Rare species pose major challenges to population managers and conservation biologist. Such species can experience persistent periods of very low population size. Observation horizons are often so short compared to these periods that it is not clear whether species that we presently identify as rare have also been rare in the past and are likely to remain rare in the future. Resolving this issue requires insight into the ecological and evolutionary causes of rarity: population dynamics are determined by individual traits and these traits in turn are subject to natural selection. In this project I study a population model allowing for two alternative stable states, one of rarity and one of commonness, and analyze the implications of evolutionary adaptations for the long-term dynamics of the population. The results demonstrate that there are ecological conditions under which adaptive dynamics can induce recurrent switches between rarity and commonness.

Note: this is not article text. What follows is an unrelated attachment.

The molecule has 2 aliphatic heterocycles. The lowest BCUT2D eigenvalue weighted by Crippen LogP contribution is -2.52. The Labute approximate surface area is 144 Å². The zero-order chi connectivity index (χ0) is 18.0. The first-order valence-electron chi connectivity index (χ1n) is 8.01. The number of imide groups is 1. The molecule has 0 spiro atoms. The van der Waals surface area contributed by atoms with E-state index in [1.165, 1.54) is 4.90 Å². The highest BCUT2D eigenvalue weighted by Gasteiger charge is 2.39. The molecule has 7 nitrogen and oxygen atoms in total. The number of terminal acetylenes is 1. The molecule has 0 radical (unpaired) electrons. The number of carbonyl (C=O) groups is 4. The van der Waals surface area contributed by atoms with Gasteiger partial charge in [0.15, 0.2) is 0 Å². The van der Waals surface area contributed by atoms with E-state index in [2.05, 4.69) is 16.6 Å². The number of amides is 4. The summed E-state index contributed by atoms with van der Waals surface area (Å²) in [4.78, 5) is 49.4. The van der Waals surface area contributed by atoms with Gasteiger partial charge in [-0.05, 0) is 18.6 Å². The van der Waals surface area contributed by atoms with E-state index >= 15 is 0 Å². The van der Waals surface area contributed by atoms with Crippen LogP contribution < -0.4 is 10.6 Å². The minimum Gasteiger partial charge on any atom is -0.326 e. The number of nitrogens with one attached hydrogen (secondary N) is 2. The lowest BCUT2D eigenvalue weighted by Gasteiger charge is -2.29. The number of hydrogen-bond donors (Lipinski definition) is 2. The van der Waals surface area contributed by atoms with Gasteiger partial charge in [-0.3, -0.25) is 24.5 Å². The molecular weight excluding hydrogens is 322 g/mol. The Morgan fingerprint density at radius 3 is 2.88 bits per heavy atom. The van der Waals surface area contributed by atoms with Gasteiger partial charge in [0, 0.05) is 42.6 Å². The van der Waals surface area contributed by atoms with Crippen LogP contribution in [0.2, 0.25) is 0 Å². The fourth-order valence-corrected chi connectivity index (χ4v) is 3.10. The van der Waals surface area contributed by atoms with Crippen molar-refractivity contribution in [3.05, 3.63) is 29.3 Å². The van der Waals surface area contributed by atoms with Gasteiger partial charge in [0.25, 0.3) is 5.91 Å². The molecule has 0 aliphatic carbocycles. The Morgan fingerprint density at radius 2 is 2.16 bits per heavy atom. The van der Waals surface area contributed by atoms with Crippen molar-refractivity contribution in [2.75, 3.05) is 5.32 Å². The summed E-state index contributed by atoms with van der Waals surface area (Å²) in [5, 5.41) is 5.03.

Last edited: 03 June 2016
International Institute for Applied Systems Analysis (IIASA)
Schlossplatz 1, A-2361 Laxenburg, Austria
Phone: (+43 2236) 807 0 Fax:(+43 2236) 71 313